The association between early minor motor difficulties in extreme low birth weight infants and school age attentional difficulties

Jeyaseelan, D., O'Callaghan, M., Neulinger, K., Shum, D. and Burns, Y. (2006) The association between early minor motor difficulties in extreme low birth weight infants and school age attentional difficulties. Early Human Development, 82 4: 249-255. doi:10.1016/j.earlhumdev.2005.10.012


Author Jeyaseelan, D.
O'Callaghan, M.
Neulinger, K.
Shum, D.
Burns, Y.
Title The association between early minor motor difficulties in extreme low birth weight infants and school age attentional difficulties
Journal name Early Human Development   Check publisher's open access policy
ISSN 0378-3782
Publication date 2006
Sub-type Article (original research)
DOI 10.1016/j.earlhumdev.2005.10.012
Volume 82
Issue 4
Start page 249
End page 255
Total pages 7
Editor E. F. Maalouf
Place of publication Ireland
Publisher Elsevier Ireland Ltd
Collection year 2006
Language eng
Subject C1
730204 Child health
321024 Rehabilitation and Therapy - Occupational and Physical
321019 Paediatrics
Abstract Introduction: Extremely premature infants of normal intellectual ability have an increased prevalence of motor and attentional difficulties. Knowledge of the relationship between early motor difficulties and measures of attention at school age would enhance understanding of these developmental pathways, their interrelationship and opportunities for intervention. Objective: This study examines whether an association exists between early findings of minor motor difficulties and school age clinical and psychometric measures of attention. Methodology: 45/60 eligible ELBW(1000 g) or preterm (< 27/40 gestation) infants born at the Mater Mother's Hospital were assessed at 12 and 24 months for minor motor deficits (using NSMDA) and at 7-9 years for attention, using clinical (Conners and Du Paul Rating Scales) and psychometric (assessing attention span, selective and divided attention) measures. Results: NSMDA at 12 months was only associated with the psychometric measures of verbal attention span. It was not associated with later clinical measures of attention. NSMDA at 24months was strongly associated with specific clinical measures of attention at school age, independent of biological and social factors. It was not associated with psychometric measures of attention. Conclusion: The major finding of this study is that motor difficulties in ELBW infants at 2 years are associated with later clinical measures of attention. Possible mechanisms underlying this relationship are considered. Crown Copyright (c) 2005 Published by Elsevier Ireland Ltd. All rights reserved.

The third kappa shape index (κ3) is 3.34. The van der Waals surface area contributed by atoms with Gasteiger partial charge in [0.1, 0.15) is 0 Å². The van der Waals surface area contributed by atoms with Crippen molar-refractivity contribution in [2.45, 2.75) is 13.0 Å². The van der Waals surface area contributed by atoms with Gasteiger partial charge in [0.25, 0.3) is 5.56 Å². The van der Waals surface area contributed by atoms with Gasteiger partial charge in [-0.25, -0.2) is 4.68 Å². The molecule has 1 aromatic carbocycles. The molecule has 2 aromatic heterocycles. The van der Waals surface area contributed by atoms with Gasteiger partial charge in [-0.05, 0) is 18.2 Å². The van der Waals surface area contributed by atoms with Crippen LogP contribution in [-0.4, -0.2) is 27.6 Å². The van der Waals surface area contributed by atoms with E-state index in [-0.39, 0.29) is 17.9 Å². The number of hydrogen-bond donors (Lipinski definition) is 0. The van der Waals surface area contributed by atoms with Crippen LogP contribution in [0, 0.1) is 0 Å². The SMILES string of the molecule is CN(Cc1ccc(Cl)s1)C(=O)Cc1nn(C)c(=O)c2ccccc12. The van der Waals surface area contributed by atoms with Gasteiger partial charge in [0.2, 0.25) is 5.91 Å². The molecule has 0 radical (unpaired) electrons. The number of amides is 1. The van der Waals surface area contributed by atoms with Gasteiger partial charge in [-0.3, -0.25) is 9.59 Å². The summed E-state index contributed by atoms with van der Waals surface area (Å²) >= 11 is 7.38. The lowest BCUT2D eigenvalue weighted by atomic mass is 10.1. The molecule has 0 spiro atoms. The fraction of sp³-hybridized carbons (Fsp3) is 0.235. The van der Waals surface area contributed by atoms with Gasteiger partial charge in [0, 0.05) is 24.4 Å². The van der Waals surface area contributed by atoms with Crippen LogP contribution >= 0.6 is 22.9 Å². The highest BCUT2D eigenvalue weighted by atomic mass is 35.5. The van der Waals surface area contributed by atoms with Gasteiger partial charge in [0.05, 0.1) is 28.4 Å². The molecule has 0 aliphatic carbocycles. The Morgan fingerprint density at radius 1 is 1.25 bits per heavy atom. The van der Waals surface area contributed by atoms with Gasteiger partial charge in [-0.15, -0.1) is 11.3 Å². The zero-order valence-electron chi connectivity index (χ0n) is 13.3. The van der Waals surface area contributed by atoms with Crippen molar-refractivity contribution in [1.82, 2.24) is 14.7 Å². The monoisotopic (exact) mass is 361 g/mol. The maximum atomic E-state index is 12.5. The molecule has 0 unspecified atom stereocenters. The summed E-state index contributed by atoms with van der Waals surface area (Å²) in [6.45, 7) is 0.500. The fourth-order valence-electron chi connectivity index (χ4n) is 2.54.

Keyword Obstetrics & Gynecology
Pediatrics
Very-low
Executive Functions
7-year-old Children
Preschool-children
Preterm Infants
Working-memory
Born Preterm
Outcomes
Brain
Adhd
Q-Index Code C1
Q-Index Status Provisional Code
Institutional Status Non-UQ

Document type: Journal Article
Sub-type: Article (original research)
Collections: Excellence in Research Australia (ERA) - Collection
2007 Higher Education Research Data Collection
School of Medicine Publications
 
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Created: Wed, 15 Aug 2007, 07:51:21 EST